Kids are going to drink anyway – they should do it at home where they can be monitored and kept safe.

  • SADD’s Teens Today research states that parents and guardians who allow their children to drink at home are condoning the behavior of underage drinking and this actually encourages kids to also drink outside the home significantly more than if they weren’t allowed to drink at home (6).
  • Allowing your children to drink in your home will not ensure that they will drink responsibly or that there will not be consequences to their drinking. There is no guarantee of safety at your home and your children will still be subjected to the same risks and consequences of underage drinking as if they were engaging in the same behavior outside the home, including alcohol poisoning, injuries, assault and violence, and alcohol dependence and addiction (7).
  • Many parents think they can teach their children “responsible drinking” by allowing them to drink at home where they are monitored. However, research actually shows that parents providing alcohol is associated with increased underage drinking (8).

Laws like social host are just a way for the government to invade my privacy and creates criminals out of kids.

  • The intent of the Social Host Law is not to invade anyone’s privacy or to create criminals out of kids. Instead, it is intended to protect minors and the larger community.
  • Underage drinking is a serious problem and it does not only affect those who choose to partake. The consequences of underage drinking can be drastic. Thousands of people in the United States are injured or killed each year due to alcohol related crashes involving teenage drivers (9).
  • Minors who attend parties or get togethers where parents supply alcohol or knowingly supply a place to drink are also at increased risk for binge drinking and alcohol related problems.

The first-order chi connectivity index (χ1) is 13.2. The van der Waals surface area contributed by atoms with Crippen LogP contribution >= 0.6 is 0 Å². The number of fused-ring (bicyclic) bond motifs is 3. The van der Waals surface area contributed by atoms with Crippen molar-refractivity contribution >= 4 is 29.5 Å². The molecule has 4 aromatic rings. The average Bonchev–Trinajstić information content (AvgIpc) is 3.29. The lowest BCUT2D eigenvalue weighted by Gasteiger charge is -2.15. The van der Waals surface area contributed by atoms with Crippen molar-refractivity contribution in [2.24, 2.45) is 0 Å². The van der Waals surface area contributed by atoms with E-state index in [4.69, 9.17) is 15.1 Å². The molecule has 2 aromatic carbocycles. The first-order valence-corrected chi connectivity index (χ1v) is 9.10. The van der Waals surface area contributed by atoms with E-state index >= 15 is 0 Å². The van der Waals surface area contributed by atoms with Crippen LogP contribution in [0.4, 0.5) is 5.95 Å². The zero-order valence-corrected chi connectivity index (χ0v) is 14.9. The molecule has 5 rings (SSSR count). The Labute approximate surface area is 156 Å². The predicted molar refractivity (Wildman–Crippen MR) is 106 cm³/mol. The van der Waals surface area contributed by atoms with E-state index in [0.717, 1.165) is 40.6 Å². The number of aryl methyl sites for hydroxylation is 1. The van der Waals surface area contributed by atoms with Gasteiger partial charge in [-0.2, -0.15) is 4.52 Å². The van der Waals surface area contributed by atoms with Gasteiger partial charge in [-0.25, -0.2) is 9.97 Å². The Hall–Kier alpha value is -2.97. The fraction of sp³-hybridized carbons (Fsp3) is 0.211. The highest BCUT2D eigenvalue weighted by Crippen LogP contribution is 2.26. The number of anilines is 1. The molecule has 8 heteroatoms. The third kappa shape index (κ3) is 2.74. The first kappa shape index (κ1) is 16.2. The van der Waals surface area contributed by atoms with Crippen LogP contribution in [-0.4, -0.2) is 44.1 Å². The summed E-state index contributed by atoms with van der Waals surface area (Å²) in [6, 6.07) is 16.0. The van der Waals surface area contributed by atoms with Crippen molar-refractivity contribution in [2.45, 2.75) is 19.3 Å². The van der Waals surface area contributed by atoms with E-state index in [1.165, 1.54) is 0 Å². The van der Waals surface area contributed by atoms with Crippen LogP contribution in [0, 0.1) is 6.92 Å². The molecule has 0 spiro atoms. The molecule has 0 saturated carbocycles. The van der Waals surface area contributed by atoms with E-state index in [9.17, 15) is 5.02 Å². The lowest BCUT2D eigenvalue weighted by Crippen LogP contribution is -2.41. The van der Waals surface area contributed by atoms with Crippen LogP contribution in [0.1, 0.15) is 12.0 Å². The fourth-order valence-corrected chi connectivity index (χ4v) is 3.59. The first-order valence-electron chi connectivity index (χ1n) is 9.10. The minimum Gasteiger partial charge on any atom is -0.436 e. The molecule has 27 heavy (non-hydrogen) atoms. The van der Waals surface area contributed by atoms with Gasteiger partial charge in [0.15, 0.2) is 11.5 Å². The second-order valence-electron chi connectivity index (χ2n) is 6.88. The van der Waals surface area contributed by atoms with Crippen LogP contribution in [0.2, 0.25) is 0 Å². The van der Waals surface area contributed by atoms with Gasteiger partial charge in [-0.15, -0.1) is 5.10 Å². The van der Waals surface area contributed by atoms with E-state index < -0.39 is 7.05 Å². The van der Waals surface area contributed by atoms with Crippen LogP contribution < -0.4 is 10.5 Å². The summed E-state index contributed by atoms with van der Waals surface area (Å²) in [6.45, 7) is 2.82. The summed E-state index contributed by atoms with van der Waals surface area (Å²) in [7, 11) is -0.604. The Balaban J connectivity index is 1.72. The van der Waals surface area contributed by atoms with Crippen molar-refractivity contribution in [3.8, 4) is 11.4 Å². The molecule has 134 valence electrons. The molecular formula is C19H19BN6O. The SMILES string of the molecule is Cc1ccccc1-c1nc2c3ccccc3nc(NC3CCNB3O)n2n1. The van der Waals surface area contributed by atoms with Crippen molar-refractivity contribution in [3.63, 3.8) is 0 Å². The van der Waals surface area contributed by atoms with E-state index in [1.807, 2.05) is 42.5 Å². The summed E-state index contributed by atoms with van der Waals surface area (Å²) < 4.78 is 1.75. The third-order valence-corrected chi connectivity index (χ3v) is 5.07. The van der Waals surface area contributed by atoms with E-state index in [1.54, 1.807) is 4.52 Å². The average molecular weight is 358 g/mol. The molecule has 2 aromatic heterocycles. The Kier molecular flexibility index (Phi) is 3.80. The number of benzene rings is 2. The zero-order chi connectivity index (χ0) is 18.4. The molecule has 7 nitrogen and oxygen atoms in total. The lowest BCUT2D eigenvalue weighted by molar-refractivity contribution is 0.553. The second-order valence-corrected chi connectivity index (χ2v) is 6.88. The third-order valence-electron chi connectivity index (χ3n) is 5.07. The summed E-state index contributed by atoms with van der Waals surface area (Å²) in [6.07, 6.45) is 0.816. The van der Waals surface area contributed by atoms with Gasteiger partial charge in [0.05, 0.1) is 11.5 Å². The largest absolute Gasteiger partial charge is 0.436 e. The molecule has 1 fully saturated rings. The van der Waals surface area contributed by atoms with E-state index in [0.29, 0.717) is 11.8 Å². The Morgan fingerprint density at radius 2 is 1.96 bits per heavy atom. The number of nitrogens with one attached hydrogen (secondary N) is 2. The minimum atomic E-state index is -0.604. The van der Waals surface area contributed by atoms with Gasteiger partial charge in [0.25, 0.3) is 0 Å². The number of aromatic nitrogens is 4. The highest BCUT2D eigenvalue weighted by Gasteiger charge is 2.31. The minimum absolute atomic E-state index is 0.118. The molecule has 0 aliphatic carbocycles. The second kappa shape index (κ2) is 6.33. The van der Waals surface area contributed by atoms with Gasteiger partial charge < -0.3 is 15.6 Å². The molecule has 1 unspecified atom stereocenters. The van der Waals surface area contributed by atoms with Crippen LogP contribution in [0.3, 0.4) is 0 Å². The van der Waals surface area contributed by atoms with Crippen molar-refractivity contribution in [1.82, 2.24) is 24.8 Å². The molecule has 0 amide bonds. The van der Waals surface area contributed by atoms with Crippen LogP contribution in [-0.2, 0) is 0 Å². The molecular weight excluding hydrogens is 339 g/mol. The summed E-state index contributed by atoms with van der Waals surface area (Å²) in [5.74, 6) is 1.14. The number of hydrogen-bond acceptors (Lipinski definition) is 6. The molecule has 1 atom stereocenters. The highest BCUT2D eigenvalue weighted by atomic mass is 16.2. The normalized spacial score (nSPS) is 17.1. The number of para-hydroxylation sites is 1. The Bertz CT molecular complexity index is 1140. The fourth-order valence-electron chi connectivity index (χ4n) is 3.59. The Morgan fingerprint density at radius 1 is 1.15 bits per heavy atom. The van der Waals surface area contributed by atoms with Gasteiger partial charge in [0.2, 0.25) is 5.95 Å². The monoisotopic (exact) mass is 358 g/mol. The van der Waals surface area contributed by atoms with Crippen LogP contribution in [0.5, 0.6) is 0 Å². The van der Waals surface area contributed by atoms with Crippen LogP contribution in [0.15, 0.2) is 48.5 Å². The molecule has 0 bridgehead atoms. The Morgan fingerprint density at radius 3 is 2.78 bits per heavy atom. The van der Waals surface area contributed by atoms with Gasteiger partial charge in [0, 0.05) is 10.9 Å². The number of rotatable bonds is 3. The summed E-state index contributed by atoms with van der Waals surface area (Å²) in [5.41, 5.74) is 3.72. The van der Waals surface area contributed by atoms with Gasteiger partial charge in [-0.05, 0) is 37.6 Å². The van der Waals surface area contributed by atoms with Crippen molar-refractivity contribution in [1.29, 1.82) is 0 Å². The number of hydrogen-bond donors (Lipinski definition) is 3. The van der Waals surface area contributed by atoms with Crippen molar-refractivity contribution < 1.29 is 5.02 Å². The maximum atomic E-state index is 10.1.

• Underage drinking has always been illegal, but now the Social Host Law states that it is also a Class B misdemeanor to provide a place for minors to drink and the law will hold adults responsible for allowing and facilitating underage drinking. The law will allow for parents or anyone over 21 to be responsible hosts by discouraging underage drinking and not providing a place for minors to drink.

Underage drinking is a rite of passage and no big deal – I drank when I was underage and I turned out fine.

  • Alcohol use today is much different than it was even a decade ago. Today, there are new methods of consumption and new products available. While you may have engaged in underage drinking and “turned out fine,” young people today frequently engage in high risk drinking or binge drinking and often set out to get drunk, which was not always the mindset when it came to underage drinking.
  • Additionally, underage drinking is not always seen as simply a rite of passage. There are a myriad of reasons underage youth choose to drink, and drink in large quantities today, including mental health reasons such as anxiety and depression, genetics, and social environments (10).
  • It is imperative to take into consideration why today’s young people are consuming alcohol, as it’s usually not as simplistic as being a rite of passage.
  • According to The Surgeon General’s Call to Action to Prevent and Reduce Underage Drinking, alcohol use by young people contributes to injuries, risky sexual behavior, an increased risk of assault, alcohol dependence, physical violence, and death, among other consequences (11).
  • Studies also show that the risks and consequences of alcohol use and abuse increase the earlier young people start to drink. Moreover, young adults’ brains are not yet fully formed and alcohol use can permanently damage the structure and function of their still developing brains (12).